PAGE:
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Dr. Kara
Dr. Kara, Board Certified Veterinarian
Category: Veterinary
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Experience:  Over 20 years of experience as a veterinarian.
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hello I have a shib inu 1.5 yrs old who about 5 weeks ago had

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hello I have a shib inu 1.5 yrs old who about 5 weeks ago had an infection (bladder or kidneys) so we went on antibiotics and switched his diet to chicken and rice. He had been lethargic and not eating but still having bowel movements but just seemed "off". The antiobiotcs works and he was totally back to normal until about 2 weeks ago when he threw up some hard bits of fur and potato (must have eaten something) but was ok-ish, but twice has green slimy poop. he is eatign and drinking normally and pooping with no straining and today it was normal looking. I plan on making an appt to see his regular vet, but could it be the 1st infection returned, or could it be something caught in his tummy? the fur was from a rabbit hat that fel on the floor and before I could get it he ripped it up and started eating the fur, but I would think it would pass through? any advice is greatly appreciated, he is just not quite himself but not like he was before the anitbiotics either. thank you very much

Hello, I'm sorry to hear about Casey and I'd like to help.

I don't think the urinary tract infection and the symptoms that you are seeing now are related.


It sounds like he is a fellow that likes to find things and eat them as evidenced by the rabbit fur hat episode and potato bits that you were unaware he had even gotten into. That can lead to gastrointestinal irritation; even if he is able to pass the foreign material it can still cause upset and mechanical irritation to the intestinal tract.


I think at this point a veterinary visit is a great idea to make sure that he hasn't eaten something that could cause a partial obstruction. We know he doesn't have a full obstruction as he continues to pass stool and eat without vomiting.


In the meantime to try and settle his stomach you can try either:
1) Pepcid-ac (famotidine) at one 10mg tablet per 20 to 40 pounds of body weight
every 12 hours.
2) Prilosec (omeprazole) at one 10mg tablet per 20 to 40 pounds of body weight
every 24 hours.
These will reduce stomach acid and should help if this is related to simple nausea and gastrointestinal irritation.


You may also want to feed a bland diet. It appears that you have been trying something like that but I recommend a bland diet consisting of 1/3 boiled hamburger (or white skinless chicken), all fats and juices drained off, mixed with 2/3 boiled, plain white rice. Feed several small meals a day. You might wish to add 1 to 2 tablespoon(s) of canned pumpkin to each meal if you feel there may still be pieces of rabbit fur or other foreign material to push through the gastrointestinal tract and because you have seen mucous in his stool (the slimy material) as fiber helps soothe an irritated colon.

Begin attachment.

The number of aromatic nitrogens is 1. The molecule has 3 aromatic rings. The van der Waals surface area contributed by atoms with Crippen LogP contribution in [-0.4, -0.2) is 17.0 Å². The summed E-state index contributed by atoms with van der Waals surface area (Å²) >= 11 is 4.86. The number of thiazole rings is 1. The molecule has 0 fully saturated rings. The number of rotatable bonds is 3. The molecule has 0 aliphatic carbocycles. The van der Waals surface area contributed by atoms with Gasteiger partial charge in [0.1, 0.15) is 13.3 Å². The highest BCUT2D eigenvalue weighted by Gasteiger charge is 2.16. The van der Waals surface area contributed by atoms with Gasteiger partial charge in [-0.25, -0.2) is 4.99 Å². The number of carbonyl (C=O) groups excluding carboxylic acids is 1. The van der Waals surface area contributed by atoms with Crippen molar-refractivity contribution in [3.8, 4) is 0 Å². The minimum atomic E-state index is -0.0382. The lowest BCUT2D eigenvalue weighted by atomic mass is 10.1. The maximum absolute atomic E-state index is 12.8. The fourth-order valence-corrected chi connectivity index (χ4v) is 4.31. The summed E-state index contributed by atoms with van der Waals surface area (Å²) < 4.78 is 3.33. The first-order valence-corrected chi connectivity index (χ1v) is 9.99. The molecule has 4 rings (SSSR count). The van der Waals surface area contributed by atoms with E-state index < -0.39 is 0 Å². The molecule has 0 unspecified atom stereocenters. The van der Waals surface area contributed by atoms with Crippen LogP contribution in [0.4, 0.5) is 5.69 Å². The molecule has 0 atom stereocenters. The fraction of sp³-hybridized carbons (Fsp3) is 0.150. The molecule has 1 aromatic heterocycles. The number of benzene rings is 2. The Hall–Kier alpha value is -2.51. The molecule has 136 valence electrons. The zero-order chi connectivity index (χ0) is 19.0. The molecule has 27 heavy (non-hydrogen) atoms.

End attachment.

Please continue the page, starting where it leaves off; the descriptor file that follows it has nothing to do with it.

When you have him seen by his veterinarian I also recommend that some blood tests be run to make sure that his internal organs are functioning normally. It is rare to see a urinary tract infection in a young, healthy male dog and we do want to make sure that there isn't any underlying problems that need to be addressed.


Best of luck with your fellow, please let me know if you have any further questions.

Customer: replied 3 years ago.

how do they tell if he has a partial obstruction? xray or blood work?

Customer: replied 3 years ago.

I tried the pumpkin but he eats around it. the blood work sounds like a good idea, I think he could possibly be having a reaction to some treats, he's always eaten them though so maybe cumulatively they have been not good for him

Survey radiographs may give a good idea of a partial obstruction by changes in gas patterns in the intestinal tract, but sometimes we need to perform an ultrasound or contrast radiographs (x-ray films where he is given a contrast agent to eat or drink, then several films are taken to see passage through the intestinal tract) to see a partial obstruction.

I'm sorry to hear that he doesn't like pumpkin. Another option is mixing in a tablespoon or two of Metamucil but then you need to make sure he drinks very well as fiber laxatives require lots of fluids to work. You can add low salt beef or chicken broth to his meals to get more fluids in.

Bloodwork won't show any changes with a food allergy or sensitivity but it will tell us if he has some underlying organ function problems.

Please let me know if you have any further questions.

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